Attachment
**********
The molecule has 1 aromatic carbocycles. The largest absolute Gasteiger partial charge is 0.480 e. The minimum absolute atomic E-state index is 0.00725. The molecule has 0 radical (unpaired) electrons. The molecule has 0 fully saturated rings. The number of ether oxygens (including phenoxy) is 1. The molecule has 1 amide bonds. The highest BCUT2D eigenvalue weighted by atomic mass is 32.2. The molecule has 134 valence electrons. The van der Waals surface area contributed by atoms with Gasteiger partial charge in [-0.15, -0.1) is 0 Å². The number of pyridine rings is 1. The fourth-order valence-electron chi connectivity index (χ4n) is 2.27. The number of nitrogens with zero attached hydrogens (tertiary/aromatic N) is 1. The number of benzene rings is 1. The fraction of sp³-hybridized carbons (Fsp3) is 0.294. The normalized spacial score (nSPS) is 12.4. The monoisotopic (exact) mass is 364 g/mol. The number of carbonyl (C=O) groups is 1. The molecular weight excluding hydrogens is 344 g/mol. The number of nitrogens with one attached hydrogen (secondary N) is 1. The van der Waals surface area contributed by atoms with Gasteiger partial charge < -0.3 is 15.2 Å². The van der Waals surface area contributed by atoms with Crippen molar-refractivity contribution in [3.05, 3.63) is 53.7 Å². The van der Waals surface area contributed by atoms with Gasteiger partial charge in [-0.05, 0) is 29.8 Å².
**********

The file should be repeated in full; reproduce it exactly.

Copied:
The molecule has 1 aromatic carbocycles. The largest absolute Gasteiger partial charge is 0.480 e. The minimum absolute atomic E-state index is 0.00725. The molecule has 0 radical (unpaired) electrons. The molecule has 0 fully saturated rings. The number of ether oxygens (including phenoxy) is 1. The molecule has 1 amide bonds. The highest BCUT2D eigenvalue weighted by atomic mass is 32.2. The molecule has 134 valence electrons. The van der Waals surface area contributed by atoms with Gasteiger partial charge in [-0.15, -0.1) is 0 Å². The number of pyridine rings is 1. The fourth-order valence-electron chi connectivity index (χ4n) is 2.27. The number of nitrogens with zero attached hydrogens (tertiary/aromatic N) is 1. The number of benzene rings is 1. The fraction of sp³-hybridized carbons (Fsp3) is 0.294. The normalized spacial score (nSPS) is 12.4. The monoisotopic (exact) mass is 364 g/mol. The number of carbonyl (C=O) groups is 1. The molecular weight excluding hydrogens is 344 g/mol. The number of nitrogens with one attached hydrogen (secondary N) is 1. The van der Waals surface area contributed by atoms with Gasteiger partial charge < -0.3 is 15.2 Å². The van der Waals surface area contributed by atoms with Crippen molar-refractivity contribution in [3.05, 3.63) is 53.7 Å². The van der Waals surface area contributed by atoms with Gasteiger partial charge in [-0.05, 0) is 29.8 Å².